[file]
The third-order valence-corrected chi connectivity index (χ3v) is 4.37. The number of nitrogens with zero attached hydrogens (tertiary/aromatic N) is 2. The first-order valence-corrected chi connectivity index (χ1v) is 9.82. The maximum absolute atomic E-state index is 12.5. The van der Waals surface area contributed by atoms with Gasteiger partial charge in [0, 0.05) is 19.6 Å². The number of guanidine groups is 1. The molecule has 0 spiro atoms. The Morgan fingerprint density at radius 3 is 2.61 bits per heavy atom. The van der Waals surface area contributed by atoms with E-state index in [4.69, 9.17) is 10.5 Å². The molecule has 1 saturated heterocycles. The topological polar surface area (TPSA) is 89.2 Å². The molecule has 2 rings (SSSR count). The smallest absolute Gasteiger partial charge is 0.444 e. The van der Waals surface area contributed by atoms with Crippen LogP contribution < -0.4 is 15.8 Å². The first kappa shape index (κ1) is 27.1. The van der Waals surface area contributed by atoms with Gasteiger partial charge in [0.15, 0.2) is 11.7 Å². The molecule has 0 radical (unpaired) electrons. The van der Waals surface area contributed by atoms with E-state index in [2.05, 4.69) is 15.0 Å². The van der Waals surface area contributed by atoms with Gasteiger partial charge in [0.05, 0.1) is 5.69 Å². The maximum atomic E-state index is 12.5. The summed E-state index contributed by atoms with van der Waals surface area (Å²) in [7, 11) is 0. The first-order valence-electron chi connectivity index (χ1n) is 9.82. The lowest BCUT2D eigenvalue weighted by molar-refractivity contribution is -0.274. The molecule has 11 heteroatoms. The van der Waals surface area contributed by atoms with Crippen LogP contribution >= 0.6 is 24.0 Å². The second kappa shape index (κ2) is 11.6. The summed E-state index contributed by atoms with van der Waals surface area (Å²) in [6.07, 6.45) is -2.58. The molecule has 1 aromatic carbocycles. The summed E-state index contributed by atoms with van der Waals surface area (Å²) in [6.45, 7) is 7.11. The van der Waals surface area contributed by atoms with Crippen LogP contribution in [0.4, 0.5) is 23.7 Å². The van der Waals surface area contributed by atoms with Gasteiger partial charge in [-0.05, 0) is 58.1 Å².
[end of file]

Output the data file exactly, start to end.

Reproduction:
The third-order valence-corrected chi connectivity index (χ3v) is 4.37. The number of nitrogens with zero attached hydrogens (tertiary/aromatic N) is 2. The first-order valence-corrected chi connectivity index (χ1v) is 9.82. The maximum absolute atomic E-state index is 12.5. The van der Waals surface area contributed by atoms with Gasteiger partial charge in [0, 0.05) is 19.6 Å². The number of guanidine groups is 1. The molecule has 0 spiro atoms. The Morgan fingerprint density at radius 3 is 2.61 bits per heavy atom. The van der Waals surface area contributed by atoms with E-state index in [4.69, 9.17) is 10.5 Å². The molecule has 1 saturated heterocycles. The topological polar surface area (TPSA) is 89.2 Å². The molecule has 2 rings (SSSR count). The smallest absolute Gasteiger partial charge is 0.444 e. The van der Waals surface area contributed by atoms with Crippen LogP contribution < -0.4 is 15.8 Å². The first kappa shape index (κ1) is 27.1. The van der Waals surface area contributed by atoms with Gasteiger partial charge in [0.15, 0.2) is 11.7 Å². The molecule has 0 radical (unpaired) electrons. The van der Waals surface area contributed by atoms with E-state index in [2.05, 4.69) is 15.0 Å². The van der Waals surface area contributed by atoms with Gasteiger partial charge in [0.05, 0.1) is 5.69 Å². The maximum atomic E-state index is 12.5. The summed E-state index contributed by atoms with van der Waals surface area (Å²) in [7, 11) is 0. The first-order valence-electron chi connectivity index (χ1n) is 9.82. The lowest BCUT2D eigenvalue weighted by molar-refractivity contribution is -0.274. The molecule has 11 heteroatoms. The van der Waals surface area contributed by atoms with Crippen LogP contribution >= 0.6 is 24.0 Å². The second kappa shape index (κ2) is 11.6. The summed E-state index contributed by atoms with van der Waals surface area (Å²) in [6.07, 6.45) is -2.58. The molecule has 1 aromatic carbocycles. The summed E-state index contributed by atoms with van der Waals surface area (Å²) in [6.45, 7) is 7.11. The van der Waals surface area contributed by atoms with Crippen LogP contribution in [0.4, 0.5) is 23.7 Å². The van der Waals surface area contributed by atoms with Gasteiger partial charge in [-0.05, 0) is 58.1 Å².